The ice cream of the future is fighting to stay in business.
Dippin’ Dots, the company that brought us colorful little beads of ice cream, filed for bankruptcy protection this week, as it looks to refinance its debt.
Dippin Dots filed for Chapter 11 Thursday night, and asked a U.S. bankruptcy judge to allow the ice cream company to use cash collateral so operations can continue while the case moves on. Allowing Dippin’ Dots to use cash will not harm creditors, the company said in the filing.
Their largest creditor is Regions Bank, which Dippin’ Dots owes $11 million, according to reports. The bank reportedly sued the frozen ice cream manufacturer and alleged that the company defaulted on several loans.
According to the Associated Press, Regions gave the “ice cream of the future” company two days warning that it was going to foreclose on the loans.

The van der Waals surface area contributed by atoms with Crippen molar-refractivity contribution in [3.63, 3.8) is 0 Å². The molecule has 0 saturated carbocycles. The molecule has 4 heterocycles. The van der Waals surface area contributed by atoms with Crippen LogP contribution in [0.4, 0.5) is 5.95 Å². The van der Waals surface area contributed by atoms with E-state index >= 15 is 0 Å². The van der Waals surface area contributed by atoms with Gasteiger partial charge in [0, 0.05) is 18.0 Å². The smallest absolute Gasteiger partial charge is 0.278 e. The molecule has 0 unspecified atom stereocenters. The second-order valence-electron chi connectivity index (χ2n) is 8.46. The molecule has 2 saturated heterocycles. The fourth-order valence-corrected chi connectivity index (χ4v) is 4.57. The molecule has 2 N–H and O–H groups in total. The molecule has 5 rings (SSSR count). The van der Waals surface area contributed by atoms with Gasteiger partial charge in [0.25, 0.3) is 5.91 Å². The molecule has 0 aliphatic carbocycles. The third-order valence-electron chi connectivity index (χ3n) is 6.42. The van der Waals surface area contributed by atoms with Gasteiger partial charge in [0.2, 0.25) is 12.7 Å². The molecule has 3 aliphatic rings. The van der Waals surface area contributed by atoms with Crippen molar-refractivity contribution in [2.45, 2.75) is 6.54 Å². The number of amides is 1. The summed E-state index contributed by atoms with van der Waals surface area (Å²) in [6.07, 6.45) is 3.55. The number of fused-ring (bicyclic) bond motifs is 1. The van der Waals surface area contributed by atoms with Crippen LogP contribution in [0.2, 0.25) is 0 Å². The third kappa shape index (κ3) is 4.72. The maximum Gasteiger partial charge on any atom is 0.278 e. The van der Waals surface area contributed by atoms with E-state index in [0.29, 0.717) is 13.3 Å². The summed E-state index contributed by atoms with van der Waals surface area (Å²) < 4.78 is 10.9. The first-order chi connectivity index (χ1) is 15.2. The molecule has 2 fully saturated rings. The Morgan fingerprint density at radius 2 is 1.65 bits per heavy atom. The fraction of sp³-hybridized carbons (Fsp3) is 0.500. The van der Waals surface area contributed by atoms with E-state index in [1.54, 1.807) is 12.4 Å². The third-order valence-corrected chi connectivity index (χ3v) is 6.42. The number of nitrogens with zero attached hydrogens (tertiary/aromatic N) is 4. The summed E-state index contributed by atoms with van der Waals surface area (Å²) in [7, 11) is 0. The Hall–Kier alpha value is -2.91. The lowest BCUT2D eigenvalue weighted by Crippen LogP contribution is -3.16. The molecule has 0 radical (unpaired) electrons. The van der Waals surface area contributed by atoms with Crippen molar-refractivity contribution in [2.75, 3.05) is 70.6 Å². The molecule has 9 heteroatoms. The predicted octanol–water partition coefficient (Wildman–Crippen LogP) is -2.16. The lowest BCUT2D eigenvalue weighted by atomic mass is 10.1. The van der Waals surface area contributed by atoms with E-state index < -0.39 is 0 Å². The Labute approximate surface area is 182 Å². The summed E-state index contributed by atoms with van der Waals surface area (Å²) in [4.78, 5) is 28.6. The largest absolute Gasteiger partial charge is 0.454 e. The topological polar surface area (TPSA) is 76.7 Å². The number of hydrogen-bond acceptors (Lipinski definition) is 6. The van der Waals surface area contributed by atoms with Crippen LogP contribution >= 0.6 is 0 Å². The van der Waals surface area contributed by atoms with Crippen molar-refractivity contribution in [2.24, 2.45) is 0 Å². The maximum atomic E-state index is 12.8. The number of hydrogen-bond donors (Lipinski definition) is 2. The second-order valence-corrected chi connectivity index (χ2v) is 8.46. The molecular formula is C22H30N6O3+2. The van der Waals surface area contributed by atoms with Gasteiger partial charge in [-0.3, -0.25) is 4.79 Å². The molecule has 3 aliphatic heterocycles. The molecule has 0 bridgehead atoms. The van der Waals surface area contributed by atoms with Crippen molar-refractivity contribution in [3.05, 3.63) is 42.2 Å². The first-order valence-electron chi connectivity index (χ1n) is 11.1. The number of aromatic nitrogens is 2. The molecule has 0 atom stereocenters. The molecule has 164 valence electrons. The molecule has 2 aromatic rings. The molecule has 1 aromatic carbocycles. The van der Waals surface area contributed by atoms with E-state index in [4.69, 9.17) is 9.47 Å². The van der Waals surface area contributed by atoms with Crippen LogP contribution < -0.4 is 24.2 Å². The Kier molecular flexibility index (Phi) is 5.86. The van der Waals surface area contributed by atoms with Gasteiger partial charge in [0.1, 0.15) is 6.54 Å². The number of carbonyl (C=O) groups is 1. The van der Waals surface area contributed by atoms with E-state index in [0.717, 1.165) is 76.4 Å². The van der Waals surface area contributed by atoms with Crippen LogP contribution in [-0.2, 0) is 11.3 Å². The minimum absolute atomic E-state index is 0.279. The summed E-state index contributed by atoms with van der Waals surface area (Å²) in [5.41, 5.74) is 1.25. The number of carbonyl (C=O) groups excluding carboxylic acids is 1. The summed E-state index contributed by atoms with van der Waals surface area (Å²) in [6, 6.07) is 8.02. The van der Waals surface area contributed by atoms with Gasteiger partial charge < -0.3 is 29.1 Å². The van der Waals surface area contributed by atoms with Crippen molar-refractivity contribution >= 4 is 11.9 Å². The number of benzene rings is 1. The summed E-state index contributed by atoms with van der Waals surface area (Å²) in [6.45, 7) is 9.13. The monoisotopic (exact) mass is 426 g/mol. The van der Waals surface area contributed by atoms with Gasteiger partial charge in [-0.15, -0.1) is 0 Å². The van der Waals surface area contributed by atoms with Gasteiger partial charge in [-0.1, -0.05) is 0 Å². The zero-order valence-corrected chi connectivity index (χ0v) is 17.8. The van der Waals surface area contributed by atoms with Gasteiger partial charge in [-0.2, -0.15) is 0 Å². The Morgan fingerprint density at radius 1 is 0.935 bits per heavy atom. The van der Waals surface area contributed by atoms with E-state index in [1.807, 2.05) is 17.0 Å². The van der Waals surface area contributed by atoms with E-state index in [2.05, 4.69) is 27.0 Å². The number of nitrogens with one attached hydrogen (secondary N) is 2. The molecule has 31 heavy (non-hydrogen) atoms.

The company’s struggles started in 2008, like many other company’s trying to do business through the recession.
Dippin’ Dots was founded by Curt Jones, who used cryogenic encapsulation to freeze and make tiny beads of ice cream. The ice cream is located in thousands of amusement parks, fairs, and festivals across the world, as well as franchise locations.
“We are hopeful and believe we will be successful,” Steve Heisner, director of administration for Dippin’ Dots told the Associated Press. “There is no thought, intent…that our operations will be significantly different than they are today.”
Also hurting business was a costly legal battle that started with questions over whether Jones accurately filed the patents for the freezing process he used for the ice cream, according to reports.
In the filing, the Kentucky-based company reported $20.2 million in assets.